Published online by Cambridge University Press: 23 October 2020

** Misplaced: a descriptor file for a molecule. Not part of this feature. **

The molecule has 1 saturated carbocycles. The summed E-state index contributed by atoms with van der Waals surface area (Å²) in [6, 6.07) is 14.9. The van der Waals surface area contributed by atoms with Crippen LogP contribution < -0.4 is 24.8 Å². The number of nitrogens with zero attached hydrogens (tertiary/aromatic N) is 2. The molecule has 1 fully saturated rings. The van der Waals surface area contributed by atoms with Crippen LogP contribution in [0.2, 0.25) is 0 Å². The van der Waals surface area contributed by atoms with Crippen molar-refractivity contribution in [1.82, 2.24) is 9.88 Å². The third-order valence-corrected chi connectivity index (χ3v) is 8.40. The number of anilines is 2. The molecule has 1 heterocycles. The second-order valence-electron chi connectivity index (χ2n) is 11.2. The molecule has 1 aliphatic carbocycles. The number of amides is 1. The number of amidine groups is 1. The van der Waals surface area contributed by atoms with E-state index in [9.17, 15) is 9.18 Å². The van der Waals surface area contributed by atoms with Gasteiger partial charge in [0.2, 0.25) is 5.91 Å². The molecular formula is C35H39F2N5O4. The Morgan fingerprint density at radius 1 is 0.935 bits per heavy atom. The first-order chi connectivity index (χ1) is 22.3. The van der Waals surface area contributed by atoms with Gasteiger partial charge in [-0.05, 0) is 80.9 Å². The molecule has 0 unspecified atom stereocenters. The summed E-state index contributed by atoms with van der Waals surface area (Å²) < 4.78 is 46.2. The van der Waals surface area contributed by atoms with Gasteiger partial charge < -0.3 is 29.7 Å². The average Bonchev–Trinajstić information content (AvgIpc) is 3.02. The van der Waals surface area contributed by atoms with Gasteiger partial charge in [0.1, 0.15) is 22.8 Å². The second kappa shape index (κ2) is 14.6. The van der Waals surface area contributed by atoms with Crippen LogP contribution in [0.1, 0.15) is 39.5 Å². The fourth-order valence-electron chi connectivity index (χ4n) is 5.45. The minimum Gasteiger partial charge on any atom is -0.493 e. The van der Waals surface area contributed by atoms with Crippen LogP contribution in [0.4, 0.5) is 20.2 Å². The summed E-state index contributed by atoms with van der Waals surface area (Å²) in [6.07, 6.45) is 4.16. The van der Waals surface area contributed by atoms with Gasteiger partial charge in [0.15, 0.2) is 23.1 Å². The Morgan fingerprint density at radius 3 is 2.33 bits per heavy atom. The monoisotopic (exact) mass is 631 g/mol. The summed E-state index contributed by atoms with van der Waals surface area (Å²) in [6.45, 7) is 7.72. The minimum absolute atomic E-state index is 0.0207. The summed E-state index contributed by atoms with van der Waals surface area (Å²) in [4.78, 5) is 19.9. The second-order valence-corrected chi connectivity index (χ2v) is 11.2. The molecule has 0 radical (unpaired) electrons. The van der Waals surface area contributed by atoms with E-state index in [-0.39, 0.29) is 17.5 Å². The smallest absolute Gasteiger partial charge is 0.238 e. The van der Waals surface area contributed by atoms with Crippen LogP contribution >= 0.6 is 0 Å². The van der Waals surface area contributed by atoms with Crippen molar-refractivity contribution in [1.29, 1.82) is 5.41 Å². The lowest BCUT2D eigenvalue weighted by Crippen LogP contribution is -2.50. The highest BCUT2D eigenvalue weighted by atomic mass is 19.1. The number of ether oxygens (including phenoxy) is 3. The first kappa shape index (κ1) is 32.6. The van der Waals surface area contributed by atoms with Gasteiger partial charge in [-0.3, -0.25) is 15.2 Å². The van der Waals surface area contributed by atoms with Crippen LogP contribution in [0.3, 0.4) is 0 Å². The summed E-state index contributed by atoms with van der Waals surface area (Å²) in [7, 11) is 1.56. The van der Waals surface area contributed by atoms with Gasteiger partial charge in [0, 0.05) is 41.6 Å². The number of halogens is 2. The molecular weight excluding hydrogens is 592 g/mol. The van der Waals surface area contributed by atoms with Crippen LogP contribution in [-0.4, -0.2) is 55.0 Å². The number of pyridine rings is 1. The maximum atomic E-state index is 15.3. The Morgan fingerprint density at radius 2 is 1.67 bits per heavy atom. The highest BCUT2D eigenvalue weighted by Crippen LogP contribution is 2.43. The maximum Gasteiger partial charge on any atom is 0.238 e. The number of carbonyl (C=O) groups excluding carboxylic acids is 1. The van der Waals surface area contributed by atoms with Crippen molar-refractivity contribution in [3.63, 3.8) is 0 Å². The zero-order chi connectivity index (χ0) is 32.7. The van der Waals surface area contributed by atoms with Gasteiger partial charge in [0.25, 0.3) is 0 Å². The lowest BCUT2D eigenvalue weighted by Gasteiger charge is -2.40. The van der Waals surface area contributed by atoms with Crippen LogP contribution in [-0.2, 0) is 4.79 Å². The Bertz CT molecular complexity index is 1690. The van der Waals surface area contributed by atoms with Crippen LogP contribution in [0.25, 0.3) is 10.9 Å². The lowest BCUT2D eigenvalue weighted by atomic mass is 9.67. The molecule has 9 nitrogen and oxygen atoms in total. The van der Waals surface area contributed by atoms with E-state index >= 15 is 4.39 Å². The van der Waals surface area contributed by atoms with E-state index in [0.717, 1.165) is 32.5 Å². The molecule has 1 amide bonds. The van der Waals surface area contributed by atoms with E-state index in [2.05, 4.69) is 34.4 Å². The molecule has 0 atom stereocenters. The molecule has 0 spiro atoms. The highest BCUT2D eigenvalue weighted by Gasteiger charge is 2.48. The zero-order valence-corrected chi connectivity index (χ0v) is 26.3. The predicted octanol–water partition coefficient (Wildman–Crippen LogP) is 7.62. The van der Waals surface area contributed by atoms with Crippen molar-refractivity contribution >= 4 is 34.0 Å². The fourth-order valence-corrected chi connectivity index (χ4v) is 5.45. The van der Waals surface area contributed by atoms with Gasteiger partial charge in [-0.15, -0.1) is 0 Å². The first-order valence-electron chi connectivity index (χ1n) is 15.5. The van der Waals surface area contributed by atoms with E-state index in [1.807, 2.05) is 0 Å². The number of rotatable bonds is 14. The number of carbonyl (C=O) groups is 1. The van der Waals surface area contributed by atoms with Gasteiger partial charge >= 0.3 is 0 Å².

Cysticercosis caused by the metacestode larval stage of Taenia hydatigena formerly referred to as Cysticercus tenuicollis is a disease of veterinary importance that constitutes a significant threat to livestock production worldwide, especially in endemic regions due to condemnation of visceral organs and mortality rate of infected young animals. While the genetic diversity among parasites is found to be potentially useful in many areas of research including molecular diagnostics, epidemiology and control, that of T. hydatigena across the globe remains poorly understood. In this study, analysis of the mitochondrial DNA (mtDNA) of adult worms and larval stages of T. hydatigena isolated from dogs, sheep and a wild boar in China showed that the population structure consists of two major haplogroups with very high nucleotide substitutions involving synonymous and non-synonymous changes. Compared with other cestodes such as Echinococcus spp., the genetic variation observed between the haplogroups is sufficient for the assignment of major haplotype or genotype division as both groups showed a total of 166 point-mutation differences between the 12 mitochondrial protein-coding gene sequences. Preliminary analysis of a nuclear protein-coding gene (pepck) did not reveal any peculiar changes between both groups which suggests that these variants may only differ in their mitochondrial makeup.